WENDY LUCAS, yak tityu tityu yak tiłhini (YTT) Northern Chumash Tribe of San Luis Obispo County and Region

Hatyu mi saqsi’ – hello, my friends.

My name is Wendy Lucas and I come from good people and from the village of tsɨtpxatu, which is Avila Beach.” 

(tiłhini) <and in English> “and I speak the language of the people of San Luis Obispo.”

I am a member of yak tityu tityu yak tiłhini – Northern Chumash Tribe of San Luis Obispo County and Region. Our tribe dates back to this region for well over 10,000 years. There is not much time for a big message, because of the awesome program ahead, so I shall say this-

Love and be kind in your words and actions. Speak your truth. And know the strength and courage and resilience of all those who came before you. Otherwise you would not be here either. Whatever stories you can learn about your ancestors, whether from current family, or well-chosen history books…or sit prayerfully and ask. That knowing is critical to the strength, resilience and courage you carry today. 

I have a prayer to offer in English first and then in our language, tiłhini. 

I will close with saying thank you, Au’Au’, and because we have no word for goodbye, what we say is šumoqini, which means “always”. 

We pray to the ocean we stand before
and that our families have stood before forever.
We pray to the ocean inside our bodies,
and in the bodies of those that are loved-
    land people, sky people, and those that reside in all the waters of the earth.
We pray that we remember the teachings
    of breathing together 
       for ourselves and for each other. 


Photo by John Alan Connerley

TERRY PARRY, Women’s March SLO Founding Member

Happy New Year, San Luis Obispo! WMSLO welcomes you for yet another rally and march – year 4. I am Terry Parry, a founding member of WMSLO. We are so grateful that you showed up. Here we are in the first few days of 2020. It has been 1093 days since the inauguration in 2017, and three years since Women’s March became a reality and here and around the globe we took to the streets. At this moment, we have just 290 days till the next election.

Two words come to my mind for this year 2020 – clarity and focus.

When we focus only on the past – or the future – we lose sight of where we are now. The present is what we can change. Moment to moment. And that is where we will see change and progress.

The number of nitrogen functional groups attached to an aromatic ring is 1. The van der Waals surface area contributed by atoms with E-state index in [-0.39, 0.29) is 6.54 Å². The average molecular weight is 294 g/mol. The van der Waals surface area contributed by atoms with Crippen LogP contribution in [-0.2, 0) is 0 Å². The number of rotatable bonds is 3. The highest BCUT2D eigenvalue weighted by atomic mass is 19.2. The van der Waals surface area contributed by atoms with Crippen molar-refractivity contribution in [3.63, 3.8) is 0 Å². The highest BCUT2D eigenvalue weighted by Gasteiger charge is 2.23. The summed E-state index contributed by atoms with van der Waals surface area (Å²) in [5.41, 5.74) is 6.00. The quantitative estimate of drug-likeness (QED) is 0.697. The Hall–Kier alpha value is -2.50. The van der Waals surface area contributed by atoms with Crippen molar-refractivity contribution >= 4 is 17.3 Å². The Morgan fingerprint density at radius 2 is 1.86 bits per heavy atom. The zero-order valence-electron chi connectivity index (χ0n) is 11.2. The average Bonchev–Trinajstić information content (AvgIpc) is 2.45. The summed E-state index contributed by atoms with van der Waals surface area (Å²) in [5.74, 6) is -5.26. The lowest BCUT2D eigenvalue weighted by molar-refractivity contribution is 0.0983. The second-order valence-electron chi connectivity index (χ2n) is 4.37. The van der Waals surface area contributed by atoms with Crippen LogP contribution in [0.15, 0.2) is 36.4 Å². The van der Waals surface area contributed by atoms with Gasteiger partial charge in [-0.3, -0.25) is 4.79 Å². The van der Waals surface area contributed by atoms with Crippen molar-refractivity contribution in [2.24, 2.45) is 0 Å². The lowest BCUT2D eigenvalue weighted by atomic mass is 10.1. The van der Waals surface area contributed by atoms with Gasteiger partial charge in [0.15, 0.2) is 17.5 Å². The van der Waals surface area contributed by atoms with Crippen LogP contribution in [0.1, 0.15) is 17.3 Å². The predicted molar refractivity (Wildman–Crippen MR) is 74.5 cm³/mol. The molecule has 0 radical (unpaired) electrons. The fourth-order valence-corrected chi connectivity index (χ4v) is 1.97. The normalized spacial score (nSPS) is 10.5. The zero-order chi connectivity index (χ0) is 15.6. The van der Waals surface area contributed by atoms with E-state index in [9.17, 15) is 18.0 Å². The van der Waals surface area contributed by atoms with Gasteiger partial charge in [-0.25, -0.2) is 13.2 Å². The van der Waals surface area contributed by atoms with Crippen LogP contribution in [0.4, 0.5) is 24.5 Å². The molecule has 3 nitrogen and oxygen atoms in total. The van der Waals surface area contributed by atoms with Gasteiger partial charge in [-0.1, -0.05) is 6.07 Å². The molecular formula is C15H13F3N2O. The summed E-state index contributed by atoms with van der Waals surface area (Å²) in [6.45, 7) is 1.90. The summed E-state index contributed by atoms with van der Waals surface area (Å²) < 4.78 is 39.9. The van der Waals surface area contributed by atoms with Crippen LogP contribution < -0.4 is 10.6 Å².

We have seen many movements at home and globally this past year, people powered and people oriented. I ask all of you to recognize your power. Think of what you can contribute in 2020. Instead of saying, “Something Must Be done” say “I must do something!” Keep your focus and your clarity, you will need it!

“The Time Is Now” is the theme of this year’s March. We came up with this slogan because we felt the urgency of the moment, especially environmentally. There is no time to waste. When it comes to saving the planet, we must have a “swing for the fence” ambition. Treating this emergency, like the true emergency it is, means that all of our energy should go into action rather than just talking about the need for action. Greta Thunberg, the 16-year-old climate activist, reminds us of this when she says, “Act like your house is on fire, because it is!”

This year’s slogan is “The Time Is Now.” And that is what is on the front of our 2020 T-shirt. This year we have put something on the back of the t-shirt. Five actions to take in 2020.

#1: “SHOW UP”
And here you are! Give yourselves a round of applause. Hoot and holler. Whistle, stamp feet, make some noise! We need to be here to energize ourselves and others. People are showing up for their beliefs and each other here and globally.

On Sept 27th 2019, 6 million people in 4,500 locations in 150 countries went on strike to demand action to address climate change. On that same day 11,000 students from 153 countries declared a climate emergency. This is how we show up.

On December 15th, 3 people were killed in a Jersey City, NJ kosher market in an attack that targeted Jews. On December 29th, 5 Jews were stabbed at a Hanukkah party at a rabbi’s home in Monsey NY. In response to this, more than 10,000 people walked across the Brooklyn Bridge on January 5th in solidarity against these and all other anti-semitic hate crimes.This is how we show up.

#2: “SPEAK UP”
On January 6th of this year, the Harvey Weinstein trial began. The allegations made against him by his victims, who number more than 80, started the 2017 #MeToo movement. That movement gave survivors of sexual assault the courage and support to speak their individual truths. Since that time, thousands of victims who would have remained silent have come forward. Because of #MeToo, work is being done globally to bring justice to survivors and to create a legal system that puts the survivor first and recognizes their needs. We have a speaker today who will speak about her own experience.